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An education rooted in two worlds: the Karen of northern Thailand

Authors


  • Joni Odochao was born in 1946 in a Karen village in northern Thailand. He did not receive formal schooling until the age of 17. Elected headman of his village, he became actively involved in community forest management campaigns. Always confident in Karen wisdom, he has served as an advisor and resource person for several non-governmental organisations, as well as government agencies and universities. He has been instrumental in developing local curricula for hill tribe people to sustain their traditional culture.

  • Douglas Nakashima has been a staff member with UNESCO's Natural Sciences Sector since 1996. He currently heads the UNESCO project on “Local and Indigenous Knowledge Systems” which addresses the role of local knowledge holders in biodiversity management, and works to enhance indigenous knowledge transmission in local communities. He has worked in the indigenous knowledge field for over 20 years. Prior to joining UNESCO, his work focused on the knowledge, practice, and worldviews of Canadian Inuit with respect to their arctic environment. In his subsequent work with the Cree First Nations of sub-Arctic James Bay (Canada) brought indigenous knowledge holders into environmental and social impact assessment processes.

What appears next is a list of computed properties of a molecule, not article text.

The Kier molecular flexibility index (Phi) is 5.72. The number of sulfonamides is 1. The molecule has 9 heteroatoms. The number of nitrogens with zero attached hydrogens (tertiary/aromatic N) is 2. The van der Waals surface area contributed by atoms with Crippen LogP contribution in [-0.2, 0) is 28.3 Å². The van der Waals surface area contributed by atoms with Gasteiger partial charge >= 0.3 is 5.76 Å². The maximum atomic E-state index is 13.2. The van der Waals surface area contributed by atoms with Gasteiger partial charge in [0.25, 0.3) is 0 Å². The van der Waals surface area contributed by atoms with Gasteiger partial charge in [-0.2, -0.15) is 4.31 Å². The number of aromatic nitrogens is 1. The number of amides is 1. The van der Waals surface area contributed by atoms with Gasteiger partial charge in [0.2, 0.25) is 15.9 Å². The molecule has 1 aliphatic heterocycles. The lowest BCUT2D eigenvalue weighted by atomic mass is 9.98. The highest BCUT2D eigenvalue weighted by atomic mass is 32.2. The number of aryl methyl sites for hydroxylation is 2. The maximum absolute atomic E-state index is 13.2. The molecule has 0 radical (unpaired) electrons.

• Chayan Vaddhanaphuti was born in 1943 in Chiang Mai Province, Thailand. He received his PhD in 1984 in international development education and anthropology from Stanford University (USA). He served as Director of the Social Research Institute at Chiang Mai University for eight years and chaired the Northern Development Foundation, an NGO that strengthens the roles of local communities in resource management. He is currently Director of the Regional Centre for Social Science and Sustainable Development of Chiang Mai University.

Abstract

In Karen culture, the family is traditionally the basic unit for the education of the child. In the early 1970s, when Jonni Odochao began to notice that children could not relate to their elders or respect them, he surmised that the problem stemmed from the modern education system and its increasing influence upon youth values, behaviour and ways of thinking. To counter this trend he set in place a two-pronged strategy. Inspired by an old Karen saying, a wide-ranging alliance of persons with complementary expertise was established to advocate legislative change. In addition, Karen culture was reflected upon and revived by integrating traditional knowledge into the curricula of local schools. For the Karen, the ultimate goal is to be better understood by the society at large and to re-establish their role as guardians of the forest.

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